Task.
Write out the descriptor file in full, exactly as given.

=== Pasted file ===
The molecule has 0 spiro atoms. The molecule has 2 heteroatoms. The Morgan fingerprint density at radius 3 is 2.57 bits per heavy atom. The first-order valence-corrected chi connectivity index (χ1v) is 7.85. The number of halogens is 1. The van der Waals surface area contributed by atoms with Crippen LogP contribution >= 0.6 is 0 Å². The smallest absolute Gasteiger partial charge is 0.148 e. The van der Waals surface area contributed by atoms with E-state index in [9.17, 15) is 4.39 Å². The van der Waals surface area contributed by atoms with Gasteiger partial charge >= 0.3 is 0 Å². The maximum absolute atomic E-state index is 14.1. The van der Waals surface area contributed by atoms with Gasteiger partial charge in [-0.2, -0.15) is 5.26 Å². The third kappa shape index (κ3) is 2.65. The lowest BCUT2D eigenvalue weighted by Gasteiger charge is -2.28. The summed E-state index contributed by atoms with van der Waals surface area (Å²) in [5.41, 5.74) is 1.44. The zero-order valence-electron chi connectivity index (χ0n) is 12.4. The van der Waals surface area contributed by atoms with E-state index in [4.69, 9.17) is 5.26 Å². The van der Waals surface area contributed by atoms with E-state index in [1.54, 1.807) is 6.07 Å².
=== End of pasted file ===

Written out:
The molecule has 0 spiro atoms. The molecule has 2 heteroatoms. The Morgan fingerprint density at radius 3 is 2.57 bits per heavy atom. The first-order valence-corrected chi connectivity index (χ1v) is 7.85. The number of halogens is 1. The van der Waals surface area contributed by atoms with Crippen LogP contribution >= 0.6 is 0 Å². The smallest absolute Gasteiger partial charge is 0.148 e. The van der Waals surface area contributed by atoms with E-state index in [9.17, 15) is 4.39 Å². The van der Waals surface area contributed by atoms with Gasteiger partial charge >= 0.3 is 0 Å². The maximum absolute atomic E-state index is 14.1. The van der Waals surface area contributed by atoms with Gasteiger partial charge in [-0.2, -0.15) is 5.26 Å². The third kappa shape index (κ3) is 2.65. The lowest BCUT2D eigenvalue weighted by Gasteiger charge is -2.28. The summed E-state index contributed by atoms with van der Waals surface area (Å²) in [5.41, 5.74) is 1.44. The zero-order valence-electron chi connectivity index (χ0n) is 12.4. The van der Waals surface area contributed by atoms with E-state index in [4.69, 9.17) is 5.26 Å². The van der Waals surface area contributed by atoms with E-state index in [1.54, 1.807) is 6.07 Å².